Traditional VCs turn to emerging managers for deal flow and, in some cases, new partners


Nasir Qadree, a Washington-based investor who just raised $62.1 million for his debut venture fund, recently told us that as his fundraising gained momentum, he was approached by established firms that are looking to absorb new talent.

He opted to go it alone, but he’s hardly alone in attracting interest. Anecdotally, bringing emerging managers into the fold is among the newer ways that powerful venture firms stay powerful. Early last year, for example, crypto investor Arianna Simpson — who founded and was managing her own crypto-focused hedge fund — was lured into the heavyweight firm Andreessen Horowitz as a deal partner.

Andy Chen, a one-time CIA weapons analyst who spent more than seven years with Kleiner Perkins, was in the process of raising his own fund in 2018 when another prominent firm, the hedge fund Coatue, came knocking. Today he helps lead the firm’s early-stage investing practice.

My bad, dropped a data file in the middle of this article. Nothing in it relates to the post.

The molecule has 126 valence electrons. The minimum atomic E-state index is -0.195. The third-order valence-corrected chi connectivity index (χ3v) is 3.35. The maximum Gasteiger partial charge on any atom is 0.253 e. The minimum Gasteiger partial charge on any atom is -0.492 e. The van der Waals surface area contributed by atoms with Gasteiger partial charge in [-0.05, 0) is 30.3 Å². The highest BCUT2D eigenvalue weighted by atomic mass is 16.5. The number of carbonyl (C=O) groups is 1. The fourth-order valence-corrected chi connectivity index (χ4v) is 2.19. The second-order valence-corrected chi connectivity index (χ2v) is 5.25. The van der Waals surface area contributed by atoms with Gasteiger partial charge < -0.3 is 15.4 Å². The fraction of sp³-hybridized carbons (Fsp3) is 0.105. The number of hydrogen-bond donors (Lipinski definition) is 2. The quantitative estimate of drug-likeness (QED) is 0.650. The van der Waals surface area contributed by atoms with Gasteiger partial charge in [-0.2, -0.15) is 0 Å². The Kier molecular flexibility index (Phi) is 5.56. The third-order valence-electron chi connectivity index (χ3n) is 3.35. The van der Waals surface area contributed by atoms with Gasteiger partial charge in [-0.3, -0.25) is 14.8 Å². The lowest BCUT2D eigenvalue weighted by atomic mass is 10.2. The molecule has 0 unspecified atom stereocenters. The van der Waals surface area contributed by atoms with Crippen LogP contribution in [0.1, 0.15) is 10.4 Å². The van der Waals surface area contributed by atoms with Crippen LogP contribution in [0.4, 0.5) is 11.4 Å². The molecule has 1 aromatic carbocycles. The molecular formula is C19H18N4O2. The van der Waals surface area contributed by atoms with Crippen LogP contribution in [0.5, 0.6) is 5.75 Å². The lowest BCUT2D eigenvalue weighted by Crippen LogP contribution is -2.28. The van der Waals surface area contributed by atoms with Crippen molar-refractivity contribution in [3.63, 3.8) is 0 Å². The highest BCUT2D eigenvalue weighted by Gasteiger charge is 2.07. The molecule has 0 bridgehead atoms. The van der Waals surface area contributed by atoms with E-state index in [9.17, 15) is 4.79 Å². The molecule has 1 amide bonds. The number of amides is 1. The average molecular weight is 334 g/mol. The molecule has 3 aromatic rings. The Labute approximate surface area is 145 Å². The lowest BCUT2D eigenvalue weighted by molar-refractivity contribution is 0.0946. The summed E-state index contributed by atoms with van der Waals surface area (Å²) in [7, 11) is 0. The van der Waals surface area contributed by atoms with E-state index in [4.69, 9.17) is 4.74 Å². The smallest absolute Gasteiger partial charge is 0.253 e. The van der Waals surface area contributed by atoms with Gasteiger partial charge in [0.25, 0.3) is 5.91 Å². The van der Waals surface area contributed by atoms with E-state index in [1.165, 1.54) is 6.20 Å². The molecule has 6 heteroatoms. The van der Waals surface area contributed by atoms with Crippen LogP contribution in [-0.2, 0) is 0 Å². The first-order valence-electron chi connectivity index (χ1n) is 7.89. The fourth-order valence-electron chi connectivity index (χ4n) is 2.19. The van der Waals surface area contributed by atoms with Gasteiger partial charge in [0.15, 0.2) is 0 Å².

It’s easy to understand the appeal of such firms, which manage enormous funds and wield tremendous influence. Still, as older firms look to recruit from a widening pool of new managers, they might have to wait on the most talented of the bunch; in some cases, given today’s go-go market, they might be out of luck entirely.

Nasir Qadree just announced one of the largest debut funds for a solo VC

There is, of course, a long list of reasons that so many people are deciding to raise funds these days, from the glut of capital looking to make its way into startups, to tools like AngelList’s Rolling Funds and revised regulations around crowdfunding in the U.S.